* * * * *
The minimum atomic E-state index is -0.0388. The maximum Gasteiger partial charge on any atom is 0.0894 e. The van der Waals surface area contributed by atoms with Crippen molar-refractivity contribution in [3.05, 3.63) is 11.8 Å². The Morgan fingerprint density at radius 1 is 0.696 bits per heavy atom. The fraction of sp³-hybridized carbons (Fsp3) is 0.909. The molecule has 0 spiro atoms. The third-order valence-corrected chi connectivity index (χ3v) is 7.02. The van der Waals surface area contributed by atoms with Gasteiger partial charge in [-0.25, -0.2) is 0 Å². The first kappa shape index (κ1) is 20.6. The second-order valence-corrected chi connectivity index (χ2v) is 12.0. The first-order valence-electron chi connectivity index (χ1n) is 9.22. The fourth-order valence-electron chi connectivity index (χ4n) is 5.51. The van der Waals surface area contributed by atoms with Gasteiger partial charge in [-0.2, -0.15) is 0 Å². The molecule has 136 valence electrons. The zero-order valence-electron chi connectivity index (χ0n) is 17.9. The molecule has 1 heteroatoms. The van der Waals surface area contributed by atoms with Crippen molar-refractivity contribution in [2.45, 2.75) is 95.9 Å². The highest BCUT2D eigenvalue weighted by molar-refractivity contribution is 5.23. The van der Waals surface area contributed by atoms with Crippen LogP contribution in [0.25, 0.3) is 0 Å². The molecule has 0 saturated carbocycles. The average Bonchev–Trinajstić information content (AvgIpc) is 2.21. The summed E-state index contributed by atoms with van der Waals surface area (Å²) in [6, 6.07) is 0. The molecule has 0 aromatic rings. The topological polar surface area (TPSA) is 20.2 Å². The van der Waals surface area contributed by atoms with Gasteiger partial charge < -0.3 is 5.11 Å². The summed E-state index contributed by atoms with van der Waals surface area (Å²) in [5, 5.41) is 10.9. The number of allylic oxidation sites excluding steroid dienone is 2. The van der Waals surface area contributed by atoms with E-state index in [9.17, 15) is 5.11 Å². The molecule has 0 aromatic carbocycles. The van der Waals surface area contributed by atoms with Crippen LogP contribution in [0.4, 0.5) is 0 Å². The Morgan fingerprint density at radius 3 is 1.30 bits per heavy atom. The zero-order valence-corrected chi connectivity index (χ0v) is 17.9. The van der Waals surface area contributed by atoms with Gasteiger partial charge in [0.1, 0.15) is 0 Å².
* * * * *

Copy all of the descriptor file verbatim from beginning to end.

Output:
The minimum atomic E-state index is -0.0388. The maximum Gasteiger partial charge on any atom is 0.0894 e. The van der Waals surface area contributed by atoms with Crippen molar-refractivity contribution in [3.05, 3.63) is 11.8 Å². The Morgan fingerprint density at radius 1 is 0.696 bits per heavy atom. The fraction of sp³-hybridized carbons (Fsp3) is 0.909. The molecule has 0 spiro atoms. The third-order valence-corrected chi connectivity index (χ3v) is 7.02. The van der Waals surface area contributed by atoms with Gasteiger partial charge in [-0.25, -0.2) is 0 Å². The first kappa shape index (κ1) is 20.6. The second-order valence-corrected chi connectivity index (χ2v) is 12.0. The first-order valence-electron chi connectivity index (χ1n) is 9.22. The fourth-order valence-electron chi connectivity index (χ4n) is 5.51. The van der Waals surface area contributed by atoms with Gasteiger partial charge in [-0.2, -0.15) is 0 Å². The molecule has 136 valence electrons. The zero-order valence-electron chi connectivity index (χ0n) is 17.9. The molecule has 1 heteroatoms. The van der Waals surface area contributed by atoms with Crippen molar-refractivity contribution in [2.45, 2.75) is 95.9 Å². The highest BCUT2D eigenvalue weighted by molar-refractivity contribution is 5.23. The van der Waals surface area contributed by atoms with Crippen LogP contribution in [0.25, 0.3) is 0 Å². The molecule has 0 saturated carbocycles. The average Bonchev–Trinajstić information content (AvgIpc) is 2.21. The summed E-state index contributed by atoms with van der Waals surface area (Å²) in [6, 6.07) is 0. The molecule has 0 aromatic rings. The topological polar surface area (TPSA) is 20.2 Å². The van der Waals surface area contributed by atoms with Gasteiger partial charge < -0.3 is 5.11 Å². The summed E-state index contributed by atoms with van der Waals surface area (Å²) in [5, 5.41) is 10.9. The number of allylic oxidation sites excluding steroid dienone is 2. The van der Waals surface area contributed by atoms with E-state index in [9.17, 15) is 5.11 Å². The molecule has 0 aromatic carbocycles. The van der Waals surface area contributed by atoms with Crippen LogP contribution in [0.4, 0.5) is 0 Å². The Morgan fingerprint density at radius 3 is 1.30 bits per heavy atom. The zero-order valence-corrected chi connectivity index (χ0v) is 17.9. The van der Waals surface area contributed by atoms with Gasteiger partial charge in [0.1, 0.15) is 0 Å².